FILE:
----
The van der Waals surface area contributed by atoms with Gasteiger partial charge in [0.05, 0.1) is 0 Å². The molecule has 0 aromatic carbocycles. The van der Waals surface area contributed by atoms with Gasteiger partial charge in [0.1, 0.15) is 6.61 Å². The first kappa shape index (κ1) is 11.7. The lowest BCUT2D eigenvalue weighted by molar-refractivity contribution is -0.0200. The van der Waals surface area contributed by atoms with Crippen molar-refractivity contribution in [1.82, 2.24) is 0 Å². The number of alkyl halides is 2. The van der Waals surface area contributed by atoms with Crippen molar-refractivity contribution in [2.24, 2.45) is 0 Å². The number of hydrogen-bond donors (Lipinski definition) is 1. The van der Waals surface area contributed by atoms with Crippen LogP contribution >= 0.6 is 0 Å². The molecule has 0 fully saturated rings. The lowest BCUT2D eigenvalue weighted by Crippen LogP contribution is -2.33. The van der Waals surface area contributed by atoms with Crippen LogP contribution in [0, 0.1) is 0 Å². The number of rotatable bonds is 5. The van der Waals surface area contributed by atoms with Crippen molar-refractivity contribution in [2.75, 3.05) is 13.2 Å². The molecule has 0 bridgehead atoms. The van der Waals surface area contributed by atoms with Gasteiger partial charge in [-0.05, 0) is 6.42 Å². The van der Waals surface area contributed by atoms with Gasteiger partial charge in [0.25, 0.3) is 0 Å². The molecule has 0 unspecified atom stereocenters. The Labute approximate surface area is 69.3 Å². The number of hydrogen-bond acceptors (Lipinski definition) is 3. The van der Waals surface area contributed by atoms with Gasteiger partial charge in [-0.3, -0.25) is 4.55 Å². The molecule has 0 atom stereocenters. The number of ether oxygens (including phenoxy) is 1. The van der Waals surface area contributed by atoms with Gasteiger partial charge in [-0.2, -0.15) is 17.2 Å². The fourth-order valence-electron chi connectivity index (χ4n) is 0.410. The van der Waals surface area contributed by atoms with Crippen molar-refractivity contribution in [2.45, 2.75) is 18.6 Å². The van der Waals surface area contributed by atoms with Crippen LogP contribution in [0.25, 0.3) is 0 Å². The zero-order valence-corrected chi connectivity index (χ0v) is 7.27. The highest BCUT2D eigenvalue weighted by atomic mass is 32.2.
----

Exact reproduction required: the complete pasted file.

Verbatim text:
The van der Waals surface area contributed by atoms with Gasteiger partial charge in [0.05, 0.1) is 0 Å². The molecule has 0 aromatic carbocycles. The van der Waals surface area contributed by atoms with Gasteiger partial charge in [0.1, 0.15) is 6.61 Å². The first kappa shape index (κ1) is 11.7. The lowest BCUT2D eigenvalue weighted by molar-refractivity contribution is -0.0200. The van der Waals surface area contributed by atoms with Crippen molar-refractivity contribution in [1.82, 2.24) is 0 Å². The number of alkyl halides is 2. The van der Waals surface area contributed by atoms with Crippen molar-refractivity contribution in [2.24, 2.45) is 0 Å². The number of hydrogen-bond donors (Lipinski definition) is 1. The van der Waals surface area contributed by atoms with Crippen LogP contribution >= 0.6 is 0 Å². The molecule has 0 fully saturated rings. The lowest BCUT2D eigenvalue weighted by Crippen LogP contribution is -2.33. The van der Waals surface area contributed by atoms with Crippen LogP contribution in [0, 0.1) is 0 Å². The number of rotatable bonds is 5. The van der Waals surface area contributed by atoms with Crippen molar-refractivity contribution in [2.75, 3.05) is 13.2 Å². The molecule has 0 bridgehead atoms. The van der Waals surface area contributed by atoms with Gasteiger partial charge in [-0.05, 0) is 6.42 Å². The van der Waals surface area contributed by atoms with Gasteiger partial charge in [0.25, 0.3) is 0 Å². The molecule has 0 unspecified atom stereocenters. The Labute approximate surface area is 69.3 Å². The number of hydrogen-bond acceptors (Lipinski definition) is 3. The van der Waals surface area contributed by atoms with Gasteiger partial charge in [-0.3, -0.25) is 4.55 Å². The molecule has 0 atom stereocenters. The number of ether oxygens (including phenoxy) is 1. The van der Waals surface area contributed by atoms with Gasteiger partial charge in [-0.2, -0.15) is 17.2 Å². The fourth-order valence-electron chi connectivity index (χ4n) is 0.410. The van der Waals surface area contributed by atoms with Crippen molar-refractivity contribution in [2.45, 2.75) is 18.6 Å². The van der Waals surface area contributed by atoms with Crippen LogP contribution in [0.25, 0.3) is 0 Å². The zero-order valence-corrected chi connectivity index (χ0v) is 7.27. The highest BCUT2D eigenvalue weighted by atomic mass is 32.2.